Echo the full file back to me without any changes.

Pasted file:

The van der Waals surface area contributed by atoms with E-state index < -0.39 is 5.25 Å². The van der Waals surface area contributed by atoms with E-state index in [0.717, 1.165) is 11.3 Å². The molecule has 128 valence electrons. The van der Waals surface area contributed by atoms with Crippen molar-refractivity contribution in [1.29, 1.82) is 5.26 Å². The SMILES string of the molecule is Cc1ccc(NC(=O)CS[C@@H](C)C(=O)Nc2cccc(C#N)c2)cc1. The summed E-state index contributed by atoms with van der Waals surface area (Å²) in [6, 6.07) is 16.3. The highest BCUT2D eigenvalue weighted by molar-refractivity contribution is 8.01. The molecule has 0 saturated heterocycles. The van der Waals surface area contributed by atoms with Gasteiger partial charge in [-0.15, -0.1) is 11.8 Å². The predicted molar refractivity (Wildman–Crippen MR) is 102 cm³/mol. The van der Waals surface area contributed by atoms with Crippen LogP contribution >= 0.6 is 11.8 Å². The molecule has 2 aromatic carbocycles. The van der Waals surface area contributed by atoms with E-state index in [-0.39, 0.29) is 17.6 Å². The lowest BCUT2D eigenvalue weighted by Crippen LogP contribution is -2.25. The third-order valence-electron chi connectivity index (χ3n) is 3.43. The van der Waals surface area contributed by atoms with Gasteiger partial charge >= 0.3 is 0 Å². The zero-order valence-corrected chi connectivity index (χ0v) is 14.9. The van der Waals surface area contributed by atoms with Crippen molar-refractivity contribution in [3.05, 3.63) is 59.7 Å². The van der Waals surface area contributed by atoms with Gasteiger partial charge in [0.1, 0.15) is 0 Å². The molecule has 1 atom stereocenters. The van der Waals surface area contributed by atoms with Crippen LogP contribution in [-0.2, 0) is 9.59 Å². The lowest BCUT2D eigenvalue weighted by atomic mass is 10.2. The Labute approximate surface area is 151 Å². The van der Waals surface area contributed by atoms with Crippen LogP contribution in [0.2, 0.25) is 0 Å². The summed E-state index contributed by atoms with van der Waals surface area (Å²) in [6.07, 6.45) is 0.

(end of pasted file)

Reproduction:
The van der Waals surface area contributed by atoms with E-state index < -0.39 is 5.25 Å². The van der Waals surface area contributed by atoms with E-state index in [0.717, 1.165) is 11.3 Å². The molecule has 128 valence electrons. The van der Waals surface area contributed by atoms with Crippen molar-refractivity contribution in [1.29, 1.82) is 5.26 Å². The SMILES string of the molecule is Cc1ccc(NC(=O)CS[C@@H](C)C(=O)Nc2cccc(C#N)c2)cc1. The summed E-state index contributed by atoms with van der Waals surface area (Å²) in [6, 6.07) is 16.3. The highest BCUT2D eigenvalue weighted by molar-refractivity contribution is 8.01. The molecule has 0 saturated heterocycles. The van der Waals surface area contributed by atoms with Gasteiger partial charge in [-0.15, -0.1) is 11.8 Å². The predicted molar refractivity (Wildman–Crippen MR) is 102 cm³/mol. The van der Waals surface area contributed by atoms with Crippen LogP contribution >= 0.6 is 11.8 Å². The molecule has 2 aromatic carbocycles. The van der Waals surface area contributed by atoms with E-state index in [-0.39, 0.29) is 17.6 Å². The lowest BCUT2D eigenvalue weighted by Crippen LogP contribution is -2.25. The third-order valence-electron chi connectivity index (χ3n) is 3.43. The van der Waals surface area contributed by atoms with Gasteiger partial charge >= 0.3 is 0 Å². The zero-order valence-corrected chi connectivity index (χ0v) is 14.9. The van der Waals surface area contributed by atoms with Crippen molar-refractivity contribution in [3.05, 3.63) is 59.7 Å². The van der Waals surface area contributed by atoms with Gasteiger partial charge in [0.1, 0.15) is 0 Å². The molecule has 1 atom stereocenters. The van der Waals surface area contributed by atoms with Crippen LogP contribution in [-0.2, 0) is 9.59 Å². The lowest BCUT2D eigenvalue weighted by atomic mass is 10.2. The Labute approximate surface area is 151 Å². The van der Waals surface area contributed by atoms with Crippen LogP contribution in [0.2, 0.25) is 0 Å². The summed E-state index contributed by atoms with van der Waals surface area (Å²) in [6.07, 6.45) is 0.